No image available: imagining Termez


All the same, I should like to have seen the ruins of Termez

Byron’s plan was to cross the Oxus river. The river, known by the Latin name Oxus, is also called the Amu Darya and is one of the major rivers of Central Asia. Byron has thus far traveled around Afghanistan and Iran, keeping the Amu Darya north-east, but his idea, was to go beyond that natural border, to the region called Transoxiana (that we can translate roughly “beyond the Oxus”).

But he cannot. On the 29th of May 1934, he is Mazar-i Sharif and writes about how diplomatic, political and military contingencies prevented him from crossing the river. He goes in a sort of fox-and-grapes mode: as the fox in Aesop’s fable starts to dislike the grapes that cannot be reached, Byron reconsiders the importance of crossing the river. Tashkent? It’s not a big deal. The Pata Kissar? Just two tents. The city of Chah Ab? Might have been beautiful, but wait, there are no tigers, so why bothering going there?

But Byron admits: Termez, that should have been cool. And probably, it was precisely because of Termez, that he could not cross the river. Isn’t it ironic?

“All the same, I should like to have seen the ruins of Termez; Yate describes them as looking very impressive from the south bank, and there is an early minaret among them which Sarre illustrates. But it is precisely Termez, I suppose, that those putative agents would object to our seeing. The railway from Bokhara ends there, and the place is held by a regiment from European Russia. It is the Peshawar of Russian Turkestan.”

What did he miss?


Built in the 11th century, it is one of the rare monuments in Afghanistan dating back to the early period of Islam that escaped Genghis Khan’s ravages. It was built in the 11th century by the Qarakhanid dynasty and was later restored by the Ghaznavids, in the first decades of the 12th century.

In fact, Ibn Battuta, in his rihla, writes that the city was completely destroyed and that a new city was re-built nearby the old one. In any case, this monument survived.

Its architecture somewhat reminds of the Iranian palace of Ctesiphon and Samarra. The walls are lavishly decorated, and this decoration influenced architecture in the region, of course, but also as far as in India. Some ten years before Byron’s journey, a Russian archaeological expedition, directed by Boris Petrovich Denike, researched the site and published the beautiful stucco decoration for the very first time. Byron would have certainly enjoyed it.


The minaret of Termez has a square base, that becomes octagonal and after that cylindrical. The minaret is made of brick, which is also the material used for the inscription bands that run around the shaft.

The lower inscription is partially ruined, but five words can still be detected:

في سنة ثلث وعشرين واربع مائة

“in the year 423 (AH – 1031-32 CE)”. Thus, according to Sheila Blair historical reconstruction, during the Ghaznavid period.

Above the foundation inscription, runs another inscription band, probably Qur’anic, but illegible. Above this second inscription, there is another Qur’anic inscription, containing the Throne verse, Q 2:255. Above this one, another inscription, always Qur’anic: Q 3: 18, which is the most used verse in the monumental inscriptions in Iran and Transoxiana. Read together, these two Qur’anic inscription underline the theme of the faith in God and the unicity of God. It can be that the Ghaznavid wanted to erect a monument to celebrate their power in a city, Termez, of crucial importance for economy and trade in the area. But also, they wanted to underline the supremacy of the Islamic faith in a context where different religious cultures were brought together. Termez, before the Islamic conquest, was an important center for Buddhism.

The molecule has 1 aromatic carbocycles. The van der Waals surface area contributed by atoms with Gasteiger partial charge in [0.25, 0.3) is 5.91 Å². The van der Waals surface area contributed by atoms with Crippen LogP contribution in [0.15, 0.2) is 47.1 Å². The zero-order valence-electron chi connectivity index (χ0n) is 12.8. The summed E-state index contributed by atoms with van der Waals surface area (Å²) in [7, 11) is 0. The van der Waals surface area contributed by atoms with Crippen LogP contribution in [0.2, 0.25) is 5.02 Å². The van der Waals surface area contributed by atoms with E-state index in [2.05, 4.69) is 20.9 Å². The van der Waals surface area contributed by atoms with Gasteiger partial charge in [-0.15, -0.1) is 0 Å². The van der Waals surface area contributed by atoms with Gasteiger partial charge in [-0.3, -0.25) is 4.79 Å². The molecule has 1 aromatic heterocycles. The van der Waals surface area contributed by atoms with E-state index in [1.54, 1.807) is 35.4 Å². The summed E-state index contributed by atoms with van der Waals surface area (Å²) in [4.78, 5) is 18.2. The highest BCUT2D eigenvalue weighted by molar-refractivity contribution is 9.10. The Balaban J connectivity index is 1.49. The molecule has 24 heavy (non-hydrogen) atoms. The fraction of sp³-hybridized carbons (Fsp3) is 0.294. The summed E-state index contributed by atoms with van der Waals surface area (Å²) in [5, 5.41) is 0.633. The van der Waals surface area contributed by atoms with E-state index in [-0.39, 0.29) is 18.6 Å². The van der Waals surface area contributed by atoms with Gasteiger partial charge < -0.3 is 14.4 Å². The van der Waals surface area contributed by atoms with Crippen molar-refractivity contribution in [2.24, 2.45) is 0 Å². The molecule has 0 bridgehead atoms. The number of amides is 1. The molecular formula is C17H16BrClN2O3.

It is a romantic coincidence that I could not find any photo of the two monuments that Byron is referring to here. Archnet, usually full of photos and information, have a page dedicated to the Palace of the Qarakhanids, but no photos there. I kind of found a photo on the website of Penn University, but I cannot access it.

The photos of the minaret, are nowhere to be found. You can find photos of another minaret, dated 1108-09, located nearby Termez, on Archnet, but this is not the same minaret.

Let’s just consider this a romantic coincidence, as I said, and continue imagining the ruins and the minaret, not even Byron that went that far, was unable to see.


On the Palace of the Qarakhanids:

Archnet, as I said, has a page devoted to the ruins of the palace.
Robert Hillenbrand, Islamic Architecture, Edinburgh University Press, Edinburgh 1999, pp. 411-12, 580.
Edgar Knobloch, Monuments of Central Asia, I.B. Tauris Publishers, London 2001, pp.  148.

On the minaret of Termez:

Sheila Blair, The Monumental Inscriptions in Early Islamic Iran and Transoxiana, Brill, Leiden 1991, pp. 101-102.

On the history of Termez:

The website of UNESCO has a page on the Buddhist past of Termez [link] (last accessed: 6th of May 2018) and on the ancient city and its monuments (not the ones discussed here, though) [link] (last accessed: 6th of May 2018).
G. Le Strange, The Lands of the Eastern Caliphate, Frank Cass & Co., Londra 1966, pp. 401-402.



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